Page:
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Buffalo residents may not need a lawyer or architect any longer when putting on an addition or putting a sign up on a building.

The days of grappling with the city’s frustrating and hard to understand building rules and regulations could soon be coming to an end.

After nearly four years in the works, the proposed Green Code – released today in draft form for public review – comes with plainer language and user-friendly illustrations and graphics meant to reduce uncertainty. It can be found at www.buffalogreencode.com.

Want to know what changes can be made to a carriage house, for instance, or the size permitted for a commercial sign on the side of a building? The Green Code cross-references, with charts, by item and by geographic district to locate the information, often with visual aids.

“The Buffalo Green Code is rewriting Buffalo’s DNA. The frustrations people have felt will be certainly minimized in large measure from this new code,” Mayor Byron B. Brown said.

The Green Code replaces a mostly suburban zoning and land use model with modern, urban standards. If approved, Buffalo would move into the forefront of progressive, 21st century cities emphasizing accessible neighborhoods, environmental sustainability, mixed-use development and mass transit.

The mayor launched the Green Code in 2010 as an essential building block for the city to move forward, and it could become a signature achievement of his administration.

The painstaking effort to reform the zoning laws, overseen by Brendan Mehaffy, who heads the Mayor’s Office of Strategic Planning, marks the first comprehensive revamping of the City Code since 1953 and the first substantial changes to land use planning since 1977. The 1,800 pages in the city’s current development regulations have been reduced to around 300, with much of the space taken up by illustrations and graphics.

“This is taking a framework that’s been broken, and which people have tried to patch and make work, and instituting a completely new process for development that reflects, we believe, what people have been telling us as we go out on the street,” Mehaffy said.

Along with transparent building standards, the streamlined approval process consolidates everything into a single document to expedite projects through City Hall, while making the process more predictable for homeowners, developers, investors and small-business owners.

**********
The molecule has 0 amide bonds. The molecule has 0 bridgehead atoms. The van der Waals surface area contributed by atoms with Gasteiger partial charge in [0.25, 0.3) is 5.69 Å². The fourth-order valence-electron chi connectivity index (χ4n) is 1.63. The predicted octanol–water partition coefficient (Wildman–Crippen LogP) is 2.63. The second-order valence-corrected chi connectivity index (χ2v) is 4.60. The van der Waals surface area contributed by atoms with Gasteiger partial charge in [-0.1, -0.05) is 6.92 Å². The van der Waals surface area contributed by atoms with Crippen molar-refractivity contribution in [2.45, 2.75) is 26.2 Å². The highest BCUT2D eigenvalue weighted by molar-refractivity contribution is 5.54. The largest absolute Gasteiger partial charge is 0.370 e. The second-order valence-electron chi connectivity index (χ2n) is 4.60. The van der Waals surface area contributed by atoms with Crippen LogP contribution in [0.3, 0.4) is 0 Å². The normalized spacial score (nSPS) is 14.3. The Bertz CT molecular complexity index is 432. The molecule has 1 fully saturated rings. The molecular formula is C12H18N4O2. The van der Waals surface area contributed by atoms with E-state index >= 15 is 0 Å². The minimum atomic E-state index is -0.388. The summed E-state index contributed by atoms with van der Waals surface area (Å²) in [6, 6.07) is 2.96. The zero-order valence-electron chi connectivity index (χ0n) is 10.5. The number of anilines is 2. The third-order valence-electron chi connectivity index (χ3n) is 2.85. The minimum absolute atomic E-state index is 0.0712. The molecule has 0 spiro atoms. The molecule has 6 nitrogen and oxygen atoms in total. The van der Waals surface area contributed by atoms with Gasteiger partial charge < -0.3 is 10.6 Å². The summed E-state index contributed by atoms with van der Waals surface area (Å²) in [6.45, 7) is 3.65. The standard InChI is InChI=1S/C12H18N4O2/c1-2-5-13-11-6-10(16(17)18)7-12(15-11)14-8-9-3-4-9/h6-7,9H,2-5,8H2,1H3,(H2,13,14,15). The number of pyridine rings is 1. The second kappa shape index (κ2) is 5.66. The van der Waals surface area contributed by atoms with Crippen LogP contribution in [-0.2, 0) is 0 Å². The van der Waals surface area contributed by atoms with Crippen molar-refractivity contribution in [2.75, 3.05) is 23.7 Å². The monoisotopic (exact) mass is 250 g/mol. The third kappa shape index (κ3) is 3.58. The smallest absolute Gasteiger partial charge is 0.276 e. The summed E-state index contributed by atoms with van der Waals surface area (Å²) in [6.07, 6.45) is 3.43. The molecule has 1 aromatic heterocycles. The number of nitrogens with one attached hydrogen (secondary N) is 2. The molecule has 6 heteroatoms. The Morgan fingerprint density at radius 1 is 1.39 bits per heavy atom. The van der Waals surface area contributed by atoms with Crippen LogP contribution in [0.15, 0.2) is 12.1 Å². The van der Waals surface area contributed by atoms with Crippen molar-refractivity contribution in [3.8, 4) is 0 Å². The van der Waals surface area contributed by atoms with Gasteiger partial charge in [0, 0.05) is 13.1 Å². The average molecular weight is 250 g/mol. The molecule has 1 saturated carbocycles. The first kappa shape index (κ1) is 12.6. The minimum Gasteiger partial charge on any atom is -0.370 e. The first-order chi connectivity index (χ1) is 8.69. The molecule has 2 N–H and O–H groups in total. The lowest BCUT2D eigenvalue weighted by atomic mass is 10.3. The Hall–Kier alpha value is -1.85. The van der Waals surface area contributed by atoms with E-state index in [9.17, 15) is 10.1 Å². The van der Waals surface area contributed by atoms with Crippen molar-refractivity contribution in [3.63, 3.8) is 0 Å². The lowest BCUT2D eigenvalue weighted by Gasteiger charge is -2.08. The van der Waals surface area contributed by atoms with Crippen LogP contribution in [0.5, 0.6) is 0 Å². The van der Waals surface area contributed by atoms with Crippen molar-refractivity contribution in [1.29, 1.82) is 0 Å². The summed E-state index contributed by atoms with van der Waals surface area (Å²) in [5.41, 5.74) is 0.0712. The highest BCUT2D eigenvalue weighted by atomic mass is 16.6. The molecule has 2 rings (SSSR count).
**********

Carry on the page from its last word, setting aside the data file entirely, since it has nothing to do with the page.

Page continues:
The new code would, for instance, eliminate minimum off-street parking requirements. It calls for commercial buildings to be built up to the street, with parking hidden to the side or rear, and with plenty of windows at ground level to attract pedestrians.

Buffalo would join – and in some cases surpass – Denver, Miami and Cincinnati as the only cities with codes that prioritize neighborhood character over separation of uses.

“This is a pretty revolutionary process,” the mayor said. “If you think about something that governed development and the way things are built and how they’re built and where for over 60 years, this is a major undertaking. It will modernize the development process for the 21st century and guide the future development for the City of Buffalo for the next 20 years.”

The city’s proposed code is expected to be celebrated during the Congress for the New Urbanism’s national conference in Buffalo in early June.

“I really think this could be one of the best codes written in the country,” said Colin Scarff, a principal of Austin-based Code Studio, which worked with lead firm Camiros to develop the revised code.

The architects of the Green Code say the public has played an integral role throughout the process to create a user-friendly and accessible instruction manual since starting in September 2010. They point to more than 4,000 comments and numerous public meetings – including outreach to African-American, Hispanic, disabled and immigrant communities, as well as every Common Council district.

More public meetings and work groups are planned later this month. Then the final document is expected to go to the Council in July, with approval anticipated by the end of the year.

Howard Zemsky, a developer who is co-chairman of the Western New York Regional Economic Development Council, said the Green Code promises to be an elixir for developers and others in the community clamoring for simpler zoning language and more certainty in the permit process.

“This is the way cities are updating their codes. They are more urban and pedestrian-friendly, they’re more flexible, they integrate the streetscape and the buildings, and they take into consideration the characteristics of the neighborhood. There’s less prioritization on the automobile,” Zemsky said. “It’s aesthetically better, because you end up with less sprawl and better integration of the streets, the buildings and the people. I think the new Buffalo needs a new code.”

Brown said the Green Code, beyond its obvious quality-of-life and environmental benefits, is an engine for economic development.

“Every single week now, there is a local, national or international business person that is here talking and looking at making investments in Buffalo,” he said. “This will make the process so much simpler, so much clearer, so much easier for someone to move a project forward. It will also give us a real competitive advantage going forward in the state and in our region,” Brown said.

“We’re projecting over 10,000 new jobs coming from the development we’re seeing, and this will encourage more of those people to want to live in the City of Buffalo, which is tremendously important to continuing to grow the population and the economic activity in the city.”

email: msommer@buffnews.com